Saturday, August 24, 2013


A little while ago we watched several videos in my Diagnosis of Mental Health Issues in Counseling class. One video was about Dorothy, a woman with a severe bipolar disorder, who was convinced that she was chosen to work as a secret agent for Jesus Christ. It was  fascinating and heartbreaking at the same time.

It also made me think.

The mental health field has been increasingly focusing on the role of spirituality in counseling and on the importance of being open to different beliefs and spiritual practices than one’s own. Which is fantastic! But historically, weren’t people holding less common beliefs often accused of being insane? And could such a thing happen nowadays, even to a multiculturally competent counselor?

Consider an example from my own life: 

Once upon the time I had to break up with my boyfriend of five years because he experienced a “spiritual awakening”, whatever it was, and got to the conclusion that he was a prophet. His true purpose in life, he claimed, was to teach people to find the true path to God. As a result, he was no longer willing to have a job (couldn’t be bothered working for our rotten, capitalistic society) and you can guess who ended up paying the all the bills!

Soon it became impossible to even have a conversation with him. Because he was bitter that I refused to become his first disciple, he took his anger on me by trying to convince me that I was a miserable and dysfunctional person, “full of darkness”, who contributed greatly to the suffering in the world by refusing to change (and refusing to accept that he was equal to Jesus Christ and Buddha).

As you can probably imagine, the relationship didn’t last very long after that

What was interesting though was that as much as I was angry with him because of the way he treated me, it never occurred to me that he was mentally ill. I knew that he has been interested in religion and spirituality for quite a while and did a lot of reading and meditating; and I had no doubt that he did have some kind of spiritual experience. But clearly I was the only one. because everyone else freaked out and started talking about schizophrenia.

I didn’t believe that he had schizophrenia. He became so extremist in his views that we were no longer compatible as a couple (leave alone the fact that I couldn’t afford to support both of us), but medically, there was nothing wrong with his brain. As far as I was concerned, every religion had prophets, spiritual teachers, and/or holy men, and I saw no reason why a few couldn’t hang around in our modern world.

 Of course, whether I actually wanted to live with one was an entirely different story :-)

The truth is that people believe in all sorts of things, and the perception of what is normal and what not varies with every individual. Ask Dr. Kenneth Pargament, whose book Spiritually Integrated Psychotherapy: Understanding and Addressing the Sacred I recently finished. In one chapter he talks about one of his clients, a woman who lost her child and consequently developed a belief that her child stayed close by as a spirit. She found a great comfort in talking to her child, singing to him, and sharing with him her joys and concerns. It WORKED for her! But her parents freaked out, accused her of being delusional, and dragged her to therapy, demanding of Dr. Pargament to “fix” her.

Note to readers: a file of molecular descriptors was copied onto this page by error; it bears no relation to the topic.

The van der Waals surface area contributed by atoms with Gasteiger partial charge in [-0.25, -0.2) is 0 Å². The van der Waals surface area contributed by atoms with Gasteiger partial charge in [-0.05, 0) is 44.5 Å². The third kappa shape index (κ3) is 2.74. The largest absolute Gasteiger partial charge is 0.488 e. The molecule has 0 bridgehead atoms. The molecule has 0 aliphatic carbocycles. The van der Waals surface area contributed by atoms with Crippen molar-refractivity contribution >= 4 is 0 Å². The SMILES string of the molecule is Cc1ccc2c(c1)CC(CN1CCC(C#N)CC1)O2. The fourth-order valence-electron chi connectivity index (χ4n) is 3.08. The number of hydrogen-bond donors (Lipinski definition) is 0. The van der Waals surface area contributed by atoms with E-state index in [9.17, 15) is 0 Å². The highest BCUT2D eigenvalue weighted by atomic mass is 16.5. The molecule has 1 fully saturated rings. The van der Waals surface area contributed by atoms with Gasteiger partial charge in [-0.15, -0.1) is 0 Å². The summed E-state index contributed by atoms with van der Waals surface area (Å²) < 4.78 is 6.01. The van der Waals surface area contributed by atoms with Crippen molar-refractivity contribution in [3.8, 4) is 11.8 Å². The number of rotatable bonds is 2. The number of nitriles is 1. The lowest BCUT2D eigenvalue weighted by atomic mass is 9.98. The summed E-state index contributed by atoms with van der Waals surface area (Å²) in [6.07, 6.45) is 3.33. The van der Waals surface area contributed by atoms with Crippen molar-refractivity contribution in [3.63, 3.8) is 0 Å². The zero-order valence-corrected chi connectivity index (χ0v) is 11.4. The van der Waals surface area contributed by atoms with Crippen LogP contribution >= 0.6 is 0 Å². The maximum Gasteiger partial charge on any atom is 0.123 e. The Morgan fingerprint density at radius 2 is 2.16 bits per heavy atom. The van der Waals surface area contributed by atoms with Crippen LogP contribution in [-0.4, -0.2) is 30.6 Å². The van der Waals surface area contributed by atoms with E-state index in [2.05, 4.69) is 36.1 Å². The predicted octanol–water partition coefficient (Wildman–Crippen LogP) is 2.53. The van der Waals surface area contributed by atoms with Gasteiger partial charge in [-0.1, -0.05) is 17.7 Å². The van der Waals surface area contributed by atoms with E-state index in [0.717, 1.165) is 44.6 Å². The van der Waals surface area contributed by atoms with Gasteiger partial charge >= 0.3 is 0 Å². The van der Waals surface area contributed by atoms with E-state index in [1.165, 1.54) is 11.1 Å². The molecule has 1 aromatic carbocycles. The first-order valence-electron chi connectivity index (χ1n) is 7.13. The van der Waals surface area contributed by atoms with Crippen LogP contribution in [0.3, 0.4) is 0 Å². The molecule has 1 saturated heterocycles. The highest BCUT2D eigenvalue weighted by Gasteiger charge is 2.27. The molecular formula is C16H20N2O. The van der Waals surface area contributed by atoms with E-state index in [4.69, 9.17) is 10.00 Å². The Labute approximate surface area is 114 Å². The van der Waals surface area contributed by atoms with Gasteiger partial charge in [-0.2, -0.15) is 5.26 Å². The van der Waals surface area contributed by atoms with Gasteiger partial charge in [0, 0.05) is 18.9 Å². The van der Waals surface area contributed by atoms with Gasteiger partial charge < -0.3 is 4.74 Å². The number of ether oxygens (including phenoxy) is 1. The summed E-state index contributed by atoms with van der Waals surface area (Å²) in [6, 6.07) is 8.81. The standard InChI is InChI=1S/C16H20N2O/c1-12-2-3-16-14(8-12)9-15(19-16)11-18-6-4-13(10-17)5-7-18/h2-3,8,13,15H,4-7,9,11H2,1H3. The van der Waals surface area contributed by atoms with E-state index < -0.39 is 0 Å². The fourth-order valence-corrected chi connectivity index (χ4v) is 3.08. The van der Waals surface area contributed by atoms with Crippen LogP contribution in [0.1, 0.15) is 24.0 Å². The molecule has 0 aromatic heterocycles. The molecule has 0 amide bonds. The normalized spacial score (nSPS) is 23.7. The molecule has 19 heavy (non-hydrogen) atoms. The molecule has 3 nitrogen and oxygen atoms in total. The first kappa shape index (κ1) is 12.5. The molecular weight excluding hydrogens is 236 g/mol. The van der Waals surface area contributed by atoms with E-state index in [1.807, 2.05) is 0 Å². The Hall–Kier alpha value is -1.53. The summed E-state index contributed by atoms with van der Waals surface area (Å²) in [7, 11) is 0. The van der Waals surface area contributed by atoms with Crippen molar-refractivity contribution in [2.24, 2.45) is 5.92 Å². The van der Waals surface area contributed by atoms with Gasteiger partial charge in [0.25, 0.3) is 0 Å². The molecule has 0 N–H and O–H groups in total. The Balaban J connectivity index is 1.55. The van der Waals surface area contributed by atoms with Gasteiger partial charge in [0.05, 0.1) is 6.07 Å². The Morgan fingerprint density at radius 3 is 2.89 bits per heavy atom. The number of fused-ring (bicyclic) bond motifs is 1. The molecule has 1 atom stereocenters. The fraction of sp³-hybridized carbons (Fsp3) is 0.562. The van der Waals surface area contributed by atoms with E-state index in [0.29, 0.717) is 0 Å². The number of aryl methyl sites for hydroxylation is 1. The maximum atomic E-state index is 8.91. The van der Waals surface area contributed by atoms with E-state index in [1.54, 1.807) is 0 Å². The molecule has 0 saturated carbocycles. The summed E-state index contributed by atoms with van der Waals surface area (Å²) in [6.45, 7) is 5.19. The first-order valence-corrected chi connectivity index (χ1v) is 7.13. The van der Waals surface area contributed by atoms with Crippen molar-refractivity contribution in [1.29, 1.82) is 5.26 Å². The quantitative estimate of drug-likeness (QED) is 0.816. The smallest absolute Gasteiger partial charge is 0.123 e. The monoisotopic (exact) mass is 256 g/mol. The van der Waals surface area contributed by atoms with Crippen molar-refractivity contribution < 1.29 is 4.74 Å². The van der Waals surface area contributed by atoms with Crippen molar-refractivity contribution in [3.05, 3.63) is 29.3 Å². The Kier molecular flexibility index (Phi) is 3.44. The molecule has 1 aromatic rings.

It’s important to realize, however, that there is a fundamental difference between this woman and Dorothy in the video. Dorothy had to be hospitalized and undergo treatment, because she was no longer able to function in the society and became a danger to herself and to others. Even the most open-minded counselor couldn’t let her run around trying to hurt people. But Dr. Pargament’s client had her life under control. Yes, she was talking to her dead child, but she was also capable of going to work every day and taking care of her remaining kids. Her belief in the presence of her child’s spirit didn’t interfere with her functioning in any way – in fact, just the opposite - yet was unacceptable to her parents, who as atheists weren’t able to share it. She was lucky to be referred to a therapist, who didn’t see her behavior as delusional, but rather as a powerful coping mechanism.

And that’s exactly why I believe it’s so important for mental health professionals to educate themselves in all things spiritual, no matter what their personal beliefs might be, and to become open to the idea that just because somebody does believe something we don’t, it doesn’t necessarily mean that she is batshit crazy. That’s what all those Multicultural Counseling classes are – or should be – about...

But then again, where is the line? I also don’t want to be the kind of counselor who is so comfortable with talking about angels that she overlooks severe psychotic symptoms!

Oh, well. I never said that my blog had all the answers! I will just have to do my best and hope that the Universe knows what it’s doing... Because very few things in life have a black-and white answer :-)

 P.S. When I typed “batshit” into my search engine to verify whether I got the spelling right, the first thing that popped at me was a photo of Sarah Palin. I love you, Yahoo, you made my day!!!!

1 comment:

Pavel said...

Margaret, I really like your attitude! Even if I enjoy reading anti-psychiatrist texts (very well captured by a Thomas Szasz quote: "If you talk to God, you are praying; If God talks to you, you have schizophrenia." sometimes its too radical and destructive. What you suggest is (for me) to be constantly aware of the blurred boundary between normal and pathological which is very healthy and very up-to-date (also with regard to the DSM-5 revision). Thanks! Nepa